In the last column, I provided some tips on how to predict when migrating birds are likely to be seen in your local patch. Experiencing a fall-out of migrants is exhilarating. In today’s column, we will explore ways that you can experience migrating birds while they are in flight.

Some birds migrate during the day.  We have all thrilled to skeins of Canada Geese or Double-crested Cormorants, winging their way in V-formation to more favorable areas.  Hawks, eagles and falcons are diurnal migrants as well.  They are adept at taking advantage of the vertical winds, called thermals, that form during the day due to uneven heating of the earth’s surface. A rocky outcrop will warm more rapidly than an adjacent forest. The rocks warm the air, the air rises and is replaced by cooler air from the adjacent forest.  That cool air warms, rises and you get the picture.  Hawks are masters at soaring from thermal to thermal, scarcely beating a wing.

A sunny day with winds in the right direction produces spectacular numbers of these soaring migrants.  Mt. Agamenticus in the Ogunquit area and Cadillac Mountain in Acadia National Park have several thousand raptors migrating over them each fall.  Bradbury Mountain in Pownal can be great for spring hawk migrants.

Hawk watching is a boom-or-bust activity.  Make sure the weather conditions are right and you may be rewarded with more hawks than you can follow.

Shorebirds and most of our songbirds are nocturnal migrants.  Advantages of night-time migration are three-fold. The risk of predation from raptors is low. The air is cooler; migrating birds raise their metabolic rate so high they must constantly dump heat or they will overheat. The cooler air helps them balance their heat budget. Finally, the air is less turbulent at night, making powered flight more efficient.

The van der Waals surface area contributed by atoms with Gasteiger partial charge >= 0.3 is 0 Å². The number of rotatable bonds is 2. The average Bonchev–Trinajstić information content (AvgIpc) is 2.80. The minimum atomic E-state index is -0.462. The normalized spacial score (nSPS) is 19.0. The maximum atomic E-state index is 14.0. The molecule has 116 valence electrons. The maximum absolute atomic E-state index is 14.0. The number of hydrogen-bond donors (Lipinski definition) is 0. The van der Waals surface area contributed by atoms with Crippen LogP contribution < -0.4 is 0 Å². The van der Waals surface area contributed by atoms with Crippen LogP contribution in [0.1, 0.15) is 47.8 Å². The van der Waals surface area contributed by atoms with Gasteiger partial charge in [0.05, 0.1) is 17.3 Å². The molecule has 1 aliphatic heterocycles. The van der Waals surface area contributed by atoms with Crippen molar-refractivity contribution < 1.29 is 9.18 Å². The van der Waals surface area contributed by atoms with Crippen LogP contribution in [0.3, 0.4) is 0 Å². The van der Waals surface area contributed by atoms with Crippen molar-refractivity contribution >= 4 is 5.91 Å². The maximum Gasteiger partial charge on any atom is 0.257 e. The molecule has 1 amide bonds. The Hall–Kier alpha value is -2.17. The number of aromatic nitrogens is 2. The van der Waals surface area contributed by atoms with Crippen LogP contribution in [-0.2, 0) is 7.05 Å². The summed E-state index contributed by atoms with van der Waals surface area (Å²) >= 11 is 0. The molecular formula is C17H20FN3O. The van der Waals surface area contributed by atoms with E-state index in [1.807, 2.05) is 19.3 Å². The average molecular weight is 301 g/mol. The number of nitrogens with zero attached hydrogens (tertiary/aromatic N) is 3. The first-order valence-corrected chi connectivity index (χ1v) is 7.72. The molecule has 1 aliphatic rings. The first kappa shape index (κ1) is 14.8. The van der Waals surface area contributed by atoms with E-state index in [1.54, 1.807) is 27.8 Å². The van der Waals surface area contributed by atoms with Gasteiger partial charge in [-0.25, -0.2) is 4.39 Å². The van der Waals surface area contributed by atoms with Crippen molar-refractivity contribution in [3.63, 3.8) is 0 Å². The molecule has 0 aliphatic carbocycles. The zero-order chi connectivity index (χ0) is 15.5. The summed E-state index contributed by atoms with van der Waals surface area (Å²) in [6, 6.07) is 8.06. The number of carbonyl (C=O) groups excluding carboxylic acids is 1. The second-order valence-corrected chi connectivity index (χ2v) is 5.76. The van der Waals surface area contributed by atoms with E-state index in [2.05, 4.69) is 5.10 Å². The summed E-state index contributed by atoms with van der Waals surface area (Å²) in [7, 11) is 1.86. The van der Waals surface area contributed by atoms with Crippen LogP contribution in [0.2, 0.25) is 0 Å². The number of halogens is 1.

Migrating songbirds mostly migrate at altitudes of 2,000 to 4,000 feet. Shorebirds may fly a bit higher.

How can you see these birds at night? Get your binoculars or, better yet, a spotting scope and train it on the surface of the moon. If migration is occurring, you will see the silhouettes of birds passing in front of the moon’s image.  Don’t expect to see birds flying at their normal migrating height but as birds take off or descend, they are easily seen against the moon.  The technique works well for birds that are no more than several hundred feet above the surface of the earth.

You can also appreciate migrating birds at night from radar images. In the early days of modern radar in the early 1940s, mysterious blips were detected on radar screens. They proved to be no threat to military aircraft.  These echoes were called angels.  Now we know that the angels are small flocks of birds.

The Doppler radar used now for weather forecasting is perfect for detecting bird migration.  Here is the URL for a great tutorial on how to use the freely available NEXRAD radar images to monitor migration:

Yet one more way to appreciate nocturnal migration is to use your ears.  Nocturnal migrants are noisy, regularly emitting short flight notes.  In some cases, the flight notes are similar to the calls the birds give while they are on the ground.  In many cases, however, the flight notes are only given during a nocturnal flight.

Bill Evans has been a pioneer in the study of nocturnal flight calls.  Visit his website at He has sonograms for a number of warblers and sparrows.

On a night that is not too windy, you can hear the flight notes above.  However, a microphone will capture many more of those vocalizations.  Evans provides directions on how to build a microphone system using cheap materials like a plastic flowerpot, saran wrap, a dinner plate and an inexpensive microphone.